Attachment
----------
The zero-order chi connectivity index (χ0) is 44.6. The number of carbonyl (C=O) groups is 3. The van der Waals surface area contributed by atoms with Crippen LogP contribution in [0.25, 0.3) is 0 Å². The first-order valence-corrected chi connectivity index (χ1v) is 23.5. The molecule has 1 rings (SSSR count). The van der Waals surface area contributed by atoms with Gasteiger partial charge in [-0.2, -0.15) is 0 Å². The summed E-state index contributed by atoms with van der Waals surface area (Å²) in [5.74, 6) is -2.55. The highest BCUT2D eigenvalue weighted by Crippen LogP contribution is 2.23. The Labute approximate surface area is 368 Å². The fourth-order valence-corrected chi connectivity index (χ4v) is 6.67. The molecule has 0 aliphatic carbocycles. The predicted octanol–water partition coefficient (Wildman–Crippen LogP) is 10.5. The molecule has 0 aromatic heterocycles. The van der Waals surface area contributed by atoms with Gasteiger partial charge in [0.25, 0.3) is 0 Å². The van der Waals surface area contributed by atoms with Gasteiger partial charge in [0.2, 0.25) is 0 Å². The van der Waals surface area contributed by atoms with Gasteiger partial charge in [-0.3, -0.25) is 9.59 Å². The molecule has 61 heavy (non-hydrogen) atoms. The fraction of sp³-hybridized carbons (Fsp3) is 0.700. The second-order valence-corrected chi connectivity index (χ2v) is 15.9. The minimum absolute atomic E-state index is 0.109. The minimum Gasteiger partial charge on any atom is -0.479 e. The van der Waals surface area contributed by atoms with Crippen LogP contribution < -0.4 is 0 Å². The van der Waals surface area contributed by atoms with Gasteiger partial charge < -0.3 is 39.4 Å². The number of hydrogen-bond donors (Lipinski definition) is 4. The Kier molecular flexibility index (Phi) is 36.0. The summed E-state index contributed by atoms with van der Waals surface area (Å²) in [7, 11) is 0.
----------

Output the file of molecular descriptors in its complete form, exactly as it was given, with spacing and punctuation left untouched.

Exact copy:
The zero-order chi connectivity index (χ0) is 44.6. The number of carbonyl (C=O) groups is 3. The van der Waals surface area contributed by atoms with Crippen LogP contribution in [0.25, 0.3) is 0 Å². The first-order valence-corrected chi connectivity index (χ1v) is 23.5. The molecule has 1 rings (SSSR count). The van der Waals surface area contributed by atoms with Gasteiger partial charge in [-0.2, -0.15) is 0 Å². The summed E-state index contributed by atoms with van der Waals surface area (Å²) in [5.74, 6) is -2.55. The highest BCUT2D eigenvalue weighted by Crippen LogP contribution is 2.23. The Labute approximate surface area is 368 Å². The fourth-order valence-corrected chi connectivity index (χ4v) is 6.67. The molecule has 0 aliphatic carbocycles. The predicted octanol–water partition coefficient (Wildman–Crippen LogP) is 10.5. The molecule has 0 aromatic heterocycles. The van der Waals surface area contributed by atoms with Gasteiger partial charge in [0.25, 0.3) is 0 Å². The van der Waals surface area contributed by atoms with Gasteiger partial charge in [0.2, 0.25) is 0 Å². The van der Waals surface area contributed by atoms with Gasteiger partial charge in [-0.3, -0.25) is 9.59 Å². The molecule has 61 heavy (non-hydrogen) atoms. The fraction of sp³-hybridized carbons (Fsp3) is 0.700. The second-order valence-corrected chi connectivity index (χ2v) is 15.9. The minimum absolute atomic E-state index is 0.109. The minimum Gasteiger partial charge on any atom is -0.479 e. The van der Waals surface area contributed by atoms with Crippen LogP contribution < -0.4 is 0 Å². The van der Waals surface area contributed by atoms with Gasteiger partial charge < -0.3 is 39.4 Å². The number of hydrogen-bond donors (Lipinski definition) is 4. The Kier molecular flexibility index (Phi) is 36.0. The summed E-state index contributed by atoms with van der Waals surface area (Å²) in [7, 11) is 0.